Showing posts with label exercise. Show all posts
Showing posts with label exercise. Show all posts

Friday, December 8, 2017

Exercise may make radiation more successful by overcoming hypoxia

Radiation therapy does not often fail in prostate cancer patients who are not already metastatic. Many had thought that most radiation failures are attributable to undetected micrometastases. However, two recent studies (see this link and this one) showed that about half of all failures of IMRT as primary therapy were due to failure to kill all the cancer within the prostate. One of the reasons that radiation may not destroy all the cancer is due to a condition called hypoxia.

Hypoxia refers to tissues that are not well oxygenated. Most solid tumors are hypoxic to some degree. The tumor tissue is denser than benign tissue, and although the tumor does generate its own blood supply, the blood vessels are leaky and haphazard. Cancer can often thrive in an hypoxic environment that would atrophy healthy tissue.

Good tissue oxygenation is essential for radiation to work. X-rays cause a chemical reaction with water and oxygen to generate what is called "reactive oxygen species (ROS)." The most important ROS is a molecule called a hydroxyl radical. The hydroxyl radical (a free radical) is powerful enough to tear apart DNA in a reaction called a "double strand break." This is where the magic of radiation happens. Healthy cells can repair double strand breaks or commit suicide (apoptosis) if they can't. Cancer cells lack the ability to repair double strand breaks. Then, when they eventually try to replicate (and that may be delayed for years), they fail to do so and die trying. So radiation irreversibly kills cancer cells but leaves most benign cells intact. But under hypoxic conditions not enough hydroxyl radicals are formed, and some of the cancer is left alive.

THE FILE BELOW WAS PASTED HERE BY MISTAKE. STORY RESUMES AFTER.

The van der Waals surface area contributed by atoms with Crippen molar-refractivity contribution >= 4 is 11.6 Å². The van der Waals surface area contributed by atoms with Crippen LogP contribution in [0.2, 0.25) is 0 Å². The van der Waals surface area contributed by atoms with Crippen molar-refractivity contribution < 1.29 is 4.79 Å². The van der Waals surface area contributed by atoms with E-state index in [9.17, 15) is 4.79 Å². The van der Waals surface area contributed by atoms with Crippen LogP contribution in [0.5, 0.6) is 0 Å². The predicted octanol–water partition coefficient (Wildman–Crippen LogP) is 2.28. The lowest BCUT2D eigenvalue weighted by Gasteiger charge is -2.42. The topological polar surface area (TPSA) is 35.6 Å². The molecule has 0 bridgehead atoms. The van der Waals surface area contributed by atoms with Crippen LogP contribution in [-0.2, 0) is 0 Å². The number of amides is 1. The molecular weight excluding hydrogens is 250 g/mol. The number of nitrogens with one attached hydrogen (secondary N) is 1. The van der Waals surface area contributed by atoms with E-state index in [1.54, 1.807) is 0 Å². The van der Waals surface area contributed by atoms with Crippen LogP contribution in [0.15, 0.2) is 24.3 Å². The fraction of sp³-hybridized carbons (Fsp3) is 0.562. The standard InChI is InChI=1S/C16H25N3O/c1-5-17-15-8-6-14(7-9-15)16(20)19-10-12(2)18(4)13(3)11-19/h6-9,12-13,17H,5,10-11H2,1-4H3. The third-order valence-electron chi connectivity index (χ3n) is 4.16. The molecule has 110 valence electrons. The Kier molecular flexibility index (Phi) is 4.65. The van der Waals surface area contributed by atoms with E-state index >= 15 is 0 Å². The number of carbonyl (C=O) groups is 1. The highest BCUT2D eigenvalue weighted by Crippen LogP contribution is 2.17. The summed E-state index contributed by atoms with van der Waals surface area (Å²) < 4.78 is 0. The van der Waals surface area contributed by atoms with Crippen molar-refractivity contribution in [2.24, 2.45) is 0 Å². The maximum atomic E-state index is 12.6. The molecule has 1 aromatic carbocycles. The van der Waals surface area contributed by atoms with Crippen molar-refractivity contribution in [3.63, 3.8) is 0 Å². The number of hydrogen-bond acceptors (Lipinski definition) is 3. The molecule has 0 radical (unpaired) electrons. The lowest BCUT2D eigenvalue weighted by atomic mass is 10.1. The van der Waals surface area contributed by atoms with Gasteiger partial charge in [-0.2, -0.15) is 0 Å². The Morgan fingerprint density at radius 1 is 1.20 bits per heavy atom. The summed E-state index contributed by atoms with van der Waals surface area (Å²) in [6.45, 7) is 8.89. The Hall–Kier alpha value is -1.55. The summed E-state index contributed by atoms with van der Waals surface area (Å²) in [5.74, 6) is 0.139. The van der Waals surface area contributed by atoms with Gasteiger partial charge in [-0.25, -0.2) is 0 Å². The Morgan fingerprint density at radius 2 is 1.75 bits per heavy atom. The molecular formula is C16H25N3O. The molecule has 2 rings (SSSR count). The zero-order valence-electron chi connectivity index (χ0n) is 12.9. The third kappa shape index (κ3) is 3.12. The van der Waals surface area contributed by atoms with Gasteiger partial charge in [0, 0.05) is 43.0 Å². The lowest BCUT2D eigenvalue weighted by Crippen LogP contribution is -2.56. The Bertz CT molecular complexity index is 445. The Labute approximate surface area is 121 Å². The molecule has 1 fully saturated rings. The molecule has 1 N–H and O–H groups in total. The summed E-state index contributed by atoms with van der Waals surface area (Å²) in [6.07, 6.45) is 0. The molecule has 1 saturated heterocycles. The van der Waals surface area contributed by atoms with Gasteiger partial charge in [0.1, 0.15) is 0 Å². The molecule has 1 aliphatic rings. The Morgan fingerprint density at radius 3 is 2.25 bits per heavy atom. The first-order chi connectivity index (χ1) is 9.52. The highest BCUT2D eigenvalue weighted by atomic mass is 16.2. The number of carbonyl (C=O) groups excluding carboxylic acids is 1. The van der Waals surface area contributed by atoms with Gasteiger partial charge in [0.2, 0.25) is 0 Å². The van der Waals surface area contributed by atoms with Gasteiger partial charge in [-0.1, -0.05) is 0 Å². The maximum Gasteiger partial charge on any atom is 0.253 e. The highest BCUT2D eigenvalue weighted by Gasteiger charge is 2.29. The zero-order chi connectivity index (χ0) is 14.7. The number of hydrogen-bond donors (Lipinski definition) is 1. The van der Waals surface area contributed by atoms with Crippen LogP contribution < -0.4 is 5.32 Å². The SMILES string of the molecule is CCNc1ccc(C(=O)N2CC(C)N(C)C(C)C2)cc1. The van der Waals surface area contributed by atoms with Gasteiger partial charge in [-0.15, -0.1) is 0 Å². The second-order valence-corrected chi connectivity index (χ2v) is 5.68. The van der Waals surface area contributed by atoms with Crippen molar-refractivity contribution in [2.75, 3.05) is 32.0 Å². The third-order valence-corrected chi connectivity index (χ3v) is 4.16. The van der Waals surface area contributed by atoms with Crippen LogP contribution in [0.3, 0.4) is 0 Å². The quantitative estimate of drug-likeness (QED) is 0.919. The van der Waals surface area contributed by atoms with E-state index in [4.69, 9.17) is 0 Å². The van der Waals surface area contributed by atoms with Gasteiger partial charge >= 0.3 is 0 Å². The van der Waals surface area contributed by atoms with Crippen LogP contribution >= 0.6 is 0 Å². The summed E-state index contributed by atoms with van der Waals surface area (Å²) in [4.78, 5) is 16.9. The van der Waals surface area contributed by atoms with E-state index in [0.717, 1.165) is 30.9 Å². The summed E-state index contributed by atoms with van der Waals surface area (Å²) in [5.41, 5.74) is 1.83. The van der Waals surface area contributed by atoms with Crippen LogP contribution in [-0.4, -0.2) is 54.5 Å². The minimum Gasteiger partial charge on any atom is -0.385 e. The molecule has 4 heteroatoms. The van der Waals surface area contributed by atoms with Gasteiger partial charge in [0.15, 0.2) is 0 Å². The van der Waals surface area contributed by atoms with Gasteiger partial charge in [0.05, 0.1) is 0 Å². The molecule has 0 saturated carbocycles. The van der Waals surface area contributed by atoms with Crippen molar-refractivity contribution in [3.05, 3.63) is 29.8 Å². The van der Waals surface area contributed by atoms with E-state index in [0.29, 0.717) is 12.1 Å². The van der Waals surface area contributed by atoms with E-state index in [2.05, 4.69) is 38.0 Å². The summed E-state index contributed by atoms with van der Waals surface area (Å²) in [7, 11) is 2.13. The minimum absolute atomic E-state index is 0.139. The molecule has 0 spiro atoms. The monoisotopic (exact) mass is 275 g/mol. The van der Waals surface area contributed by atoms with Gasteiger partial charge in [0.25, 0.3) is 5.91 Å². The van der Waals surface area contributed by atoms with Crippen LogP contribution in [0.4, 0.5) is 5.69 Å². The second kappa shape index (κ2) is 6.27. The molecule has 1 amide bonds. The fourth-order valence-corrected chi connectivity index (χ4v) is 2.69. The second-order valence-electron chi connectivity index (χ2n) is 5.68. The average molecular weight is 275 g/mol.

(Incidentally, it should be obvious from this that supplements that are marketed as antioxidants or free-radical absorbers (e.g., Vitamin E, Vitamin C, glutathione, alpha-lipoic acid, etc.), which are of questionable value at any time, should be especially avoided during radiation therapy.)